TRANSPOSITION OF THE GREAT ARTERIES
Transposition of the great arteries (TGA) is a heart defect that occurs from birth (congenital).
The two major arteries that carry blood away from the heart, the aorta and the pulmonary artery, are switched (transposed).
The cause of TGA is unknown. It is not associated with any one common genetic abnormality. It rarely occurs in other family members.
TGA is a cyanotic heart defect. This means there is decreased oxygen in the blood that is pumped from the heart to the rest of the body.
In normal hearts, blood that returns from the body goes through the right side of the heart and pulmonary artery to the lungs to get oxygen. The blood then comes back to the left side of the heart and travels out the aorta to the body.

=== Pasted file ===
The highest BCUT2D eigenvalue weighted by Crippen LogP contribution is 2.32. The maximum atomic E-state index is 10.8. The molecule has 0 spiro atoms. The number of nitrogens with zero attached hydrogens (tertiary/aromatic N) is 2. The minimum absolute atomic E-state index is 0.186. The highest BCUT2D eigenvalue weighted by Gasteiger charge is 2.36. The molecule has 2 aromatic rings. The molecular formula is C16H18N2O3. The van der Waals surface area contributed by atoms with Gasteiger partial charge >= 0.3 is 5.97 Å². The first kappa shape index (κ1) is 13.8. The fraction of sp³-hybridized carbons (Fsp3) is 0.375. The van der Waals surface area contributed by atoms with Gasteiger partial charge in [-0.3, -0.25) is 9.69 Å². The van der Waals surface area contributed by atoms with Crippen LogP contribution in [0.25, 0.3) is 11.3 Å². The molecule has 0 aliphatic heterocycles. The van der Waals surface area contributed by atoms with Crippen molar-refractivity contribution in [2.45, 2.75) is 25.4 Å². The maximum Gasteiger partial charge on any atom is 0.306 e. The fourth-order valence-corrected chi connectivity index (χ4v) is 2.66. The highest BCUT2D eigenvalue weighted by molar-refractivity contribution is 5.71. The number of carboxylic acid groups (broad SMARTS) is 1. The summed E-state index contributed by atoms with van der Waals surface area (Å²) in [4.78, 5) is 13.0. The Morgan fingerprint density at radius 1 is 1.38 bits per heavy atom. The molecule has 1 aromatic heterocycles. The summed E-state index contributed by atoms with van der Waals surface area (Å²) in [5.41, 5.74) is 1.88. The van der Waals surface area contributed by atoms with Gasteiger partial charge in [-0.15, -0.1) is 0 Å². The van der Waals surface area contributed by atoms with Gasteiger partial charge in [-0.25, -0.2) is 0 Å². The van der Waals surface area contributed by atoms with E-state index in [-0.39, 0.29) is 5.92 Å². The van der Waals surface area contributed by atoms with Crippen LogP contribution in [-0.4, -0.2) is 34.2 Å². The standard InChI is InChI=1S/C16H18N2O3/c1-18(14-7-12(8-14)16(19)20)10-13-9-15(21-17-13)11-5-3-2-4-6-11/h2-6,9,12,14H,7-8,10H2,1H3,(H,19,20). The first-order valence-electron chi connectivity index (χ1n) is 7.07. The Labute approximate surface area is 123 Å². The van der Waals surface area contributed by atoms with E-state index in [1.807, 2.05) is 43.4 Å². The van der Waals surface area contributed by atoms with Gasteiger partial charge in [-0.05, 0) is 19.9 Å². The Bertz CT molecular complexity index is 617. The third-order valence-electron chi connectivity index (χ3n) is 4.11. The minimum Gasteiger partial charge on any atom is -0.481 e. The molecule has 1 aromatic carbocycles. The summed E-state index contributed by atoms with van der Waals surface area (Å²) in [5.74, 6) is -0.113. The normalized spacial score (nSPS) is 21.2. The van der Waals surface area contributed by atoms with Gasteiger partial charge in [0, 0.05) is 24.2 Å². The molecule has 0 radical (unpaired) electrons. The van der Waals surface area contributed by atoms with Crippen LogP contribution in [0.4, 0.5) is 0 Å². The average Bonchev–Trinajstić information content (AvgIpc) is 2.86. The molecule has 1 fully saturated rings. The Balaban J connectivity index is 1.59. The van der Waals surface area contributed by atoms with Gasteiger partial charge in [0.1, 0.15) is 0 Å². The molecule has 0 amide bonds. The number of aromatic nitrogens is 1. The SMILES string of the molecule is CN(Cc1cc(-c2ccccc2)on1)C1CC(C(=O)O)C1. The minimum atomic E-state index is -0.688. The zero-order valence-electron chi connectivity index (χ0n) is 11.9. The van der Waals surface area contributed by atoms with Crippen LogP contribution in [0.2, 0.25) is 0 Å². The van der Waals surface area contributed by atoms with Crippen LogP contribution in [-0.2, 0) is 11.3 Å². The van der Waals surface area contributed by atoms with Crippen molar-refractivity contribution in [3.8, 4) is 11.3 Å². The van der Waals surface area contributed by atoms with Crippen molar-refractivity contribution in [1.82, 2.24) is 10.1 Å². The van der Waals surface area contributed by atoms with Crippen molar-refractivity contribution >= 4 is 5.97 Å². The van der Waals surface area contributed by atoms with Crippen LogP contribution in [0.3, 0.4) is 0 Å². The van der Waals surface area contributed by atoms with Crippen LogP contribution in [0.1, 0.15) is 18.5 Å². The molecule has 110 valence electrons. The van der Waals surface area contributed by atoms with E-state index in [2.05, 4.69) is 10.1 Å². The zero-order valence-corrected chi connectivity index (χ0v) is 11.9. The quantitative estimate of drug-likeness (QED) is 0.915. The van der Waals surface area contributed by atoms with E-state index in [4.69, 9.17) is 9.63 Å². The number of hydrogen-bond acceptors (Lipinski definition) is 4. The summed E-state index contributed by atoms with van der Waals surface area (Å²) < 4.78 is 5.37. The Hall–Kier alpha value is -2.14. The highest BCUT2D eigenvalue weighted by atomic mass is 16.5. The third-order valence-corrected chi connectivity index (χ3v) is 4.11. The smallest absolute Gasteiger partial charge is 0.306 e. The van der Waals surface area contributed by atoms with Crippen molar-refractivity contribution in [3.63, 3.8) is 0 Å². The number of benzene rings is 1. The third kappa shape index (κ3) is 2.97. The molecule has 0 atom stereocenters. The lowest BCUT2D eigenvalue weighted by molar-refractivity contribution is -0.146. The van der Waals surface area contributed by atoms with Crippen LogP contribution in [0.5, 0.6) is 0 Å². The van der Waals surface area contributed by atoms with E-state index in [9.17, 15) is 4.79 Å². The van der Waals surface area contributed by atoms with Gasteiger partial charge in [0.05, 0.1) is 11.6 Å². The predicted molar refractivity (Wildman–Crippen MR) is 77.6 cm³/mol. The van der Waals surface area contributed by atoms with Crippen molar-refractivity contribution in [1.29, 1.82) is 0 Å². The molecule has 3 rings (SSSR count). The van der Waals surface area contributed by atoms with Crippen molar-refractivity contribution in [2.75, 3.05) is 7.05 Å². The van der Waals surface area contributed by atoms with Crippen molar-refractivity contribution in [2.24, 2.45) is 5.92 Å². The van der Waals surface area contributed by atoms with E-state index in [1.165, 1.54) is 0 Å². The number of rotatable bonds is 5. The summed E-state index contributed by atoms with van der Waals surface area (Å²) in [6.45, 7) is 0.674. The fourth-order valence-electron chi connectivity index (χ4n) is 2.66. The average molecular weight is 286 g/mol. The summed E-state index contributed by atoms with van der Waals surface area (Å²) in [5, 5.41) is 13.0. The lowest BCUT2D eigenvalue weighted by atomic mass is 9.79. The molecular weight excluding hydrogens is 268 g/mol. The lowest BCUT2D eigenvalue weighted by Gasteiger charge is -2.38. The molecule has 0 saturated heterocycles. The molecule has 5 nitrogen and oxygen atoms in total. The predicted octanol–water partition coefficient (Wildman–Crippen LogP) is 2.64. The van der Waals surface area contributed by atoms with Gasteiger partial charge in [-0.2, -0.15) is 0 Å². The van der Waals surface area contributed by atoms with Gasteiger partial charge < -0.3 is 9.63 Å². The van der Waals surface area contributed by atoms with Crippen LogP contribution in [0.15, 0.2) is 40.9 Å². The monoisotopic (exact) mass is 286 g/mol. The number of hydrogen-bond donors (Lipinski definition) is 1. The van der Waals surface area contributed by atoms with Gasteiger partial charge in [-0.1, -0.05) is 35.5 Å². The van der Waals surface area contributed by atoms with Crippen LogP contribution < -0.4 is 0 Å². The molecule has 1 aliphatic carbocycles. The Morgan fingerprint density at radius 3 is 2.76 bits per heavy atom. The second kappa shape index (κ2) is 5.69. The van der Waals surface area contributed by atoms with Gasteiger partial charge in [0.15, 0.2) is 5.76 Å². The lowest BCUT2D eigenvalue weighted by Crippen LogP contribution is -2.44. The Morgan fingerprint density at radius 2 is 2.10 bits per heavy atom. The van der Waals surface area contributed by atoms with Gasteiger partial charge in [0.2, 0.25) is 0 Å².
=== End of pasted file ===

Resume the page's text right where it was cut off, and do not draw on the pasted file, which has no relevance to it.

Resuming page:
In TGA, venous blood returns normally to the heart through the right atrium. But, instead of going to the lungs to absorb oxygen, this blood is pumped out through the aorta and back to the body. This blood has not been recharged with oxygen and leads to cyanosis.
Symptoms appear at birth or very soon afterward. How bad the symptoms are depends on the type and size of additional heart defects (such as atrial septal defect, ventricular septal defect, or patent ductus arteriosus) and how much the blood can mix between the two abnormal circulations.